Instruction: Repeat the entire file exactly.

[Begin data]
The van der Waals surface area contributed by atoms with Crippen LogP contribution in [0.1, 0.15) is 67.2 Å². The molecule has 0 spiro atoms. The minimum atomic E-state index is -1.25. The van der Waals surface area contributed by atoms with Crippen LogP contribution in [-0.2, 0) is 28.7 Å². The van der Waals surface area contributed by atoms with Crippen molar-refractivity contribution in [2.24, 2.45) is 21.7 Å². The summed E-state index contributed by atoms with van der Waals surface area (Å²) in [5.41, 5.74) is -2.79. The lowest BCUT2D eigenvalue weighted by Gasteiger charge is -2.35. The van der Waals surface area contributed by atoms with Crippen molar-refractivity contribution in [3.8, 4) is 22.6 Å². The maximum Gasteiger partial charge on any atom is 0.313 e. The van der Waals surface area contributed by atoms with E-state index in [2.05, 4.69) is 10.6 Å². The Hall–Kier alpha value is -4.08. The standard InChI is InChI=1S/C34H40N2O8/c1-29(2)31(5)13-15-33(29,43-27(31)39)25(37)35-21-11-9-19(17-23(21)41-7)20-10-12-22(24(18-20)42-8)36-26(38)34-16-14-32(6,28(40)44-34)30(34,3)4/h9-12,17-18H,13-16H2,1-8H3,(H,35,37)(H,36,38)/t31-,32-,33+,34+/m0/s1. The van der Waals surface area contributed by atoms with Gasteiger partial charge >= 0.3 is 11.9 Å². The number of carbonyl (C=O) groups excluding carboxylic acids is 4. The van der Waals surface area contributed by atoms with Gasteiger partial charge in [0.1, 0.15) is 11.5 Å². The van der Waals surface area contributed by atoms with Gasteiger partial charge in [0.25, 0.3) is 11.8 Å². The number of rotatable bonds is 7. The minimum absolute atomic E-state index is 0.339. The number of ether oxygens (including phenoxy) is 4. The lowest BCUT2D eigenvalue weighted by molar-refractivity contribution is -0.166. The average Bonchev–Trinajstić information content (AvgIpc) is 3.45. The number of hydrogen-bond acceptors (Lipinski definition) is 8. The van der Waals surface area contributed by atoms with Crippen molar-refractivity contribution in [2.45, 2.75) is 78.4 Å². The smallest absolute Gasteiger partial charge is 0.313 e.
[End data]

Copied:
The van der Waals surface area contributed by atoms with Crippen LogP contribution in [0.1, 0.15) is 67.2 Å². The molecule has 0 spiro atoms. The minimum atomic E-state index is -1.25. The van der Waals surface area contributed by atoms with Crippen LogP contribution in [-0.2, 0) is 28.7 Å². The van der Waals surface area contributed by atoms with Crippen molar-refractivity contribution in [2.24, 2.45) is 21.7 Å². The summed E-state index contributed by atoms with van der Waals surface area (Å²) in [5.41, 5.74) is -2.79. The lowest BCUT2D eigenvalue weighted by Gasteiger charge is -2.35. The van der Waals surface area contributed by atoms with Crippen molar-refractivity contribution in [3.8, 4) is 22.6 Å². The maximum Gasteiger partial charge on any atom is 0.313 e. The van der Waals surface area contributed by atoms with E-state index in [2.05, 4.69) is 10.6 Å². The Hall–Kier alpha value is -4.08. The standard InChI is InChI=1S/C34H40N2O8/c1-29(2)31(5)13-15-33(29,43-27(31)39)25(37)35-21-11-9-19(17-23(21)41-7)20-10-12-22(24(18-20)42-8)36-26(38)34-16-14-32(6,28(40)44-34)30(34,3)4/h9-12,17-18H,13-16H2,1-8H3,(H,35,37)(H,36,38)/t31-,32-,33+,34+/m0/s1. The van der Waals surface area contributed by atoms with Gasteiger partial charge >= 0.3 is 11.9 Å². The number of carbonyl (C=O) groups excluding carboxylic acids is 4. The van der Waals surface area contributed by atoms with Gasteiger partial charge in [0.1, 0.15) is 11.5 Å². The van der Waals surface area contributed by atoms with Gasteiger partial charge in [0.25, 0.3) is 11.8 Å². The number of rotatable bonds is 7. The minimum absolute atomic E-state index is 0.339. The number of ether oxygens (including phenoxy) is 4. The lowest BCUT2D eigenvalue weighted by molar-refractivity contribution is -0.166. The average Bonchev–Trinajstić information content (AvgIpc) is 3.45. The number of hydrogen-bond acceptors (Lipinski definition) is 8. The van der Waals surface area contributed by atoms with Crippen molar-refractivity contribution in [2.45, 2.75) is 78.4 Å². The smallest absolute Gasteiger partial charge is 0.313 e.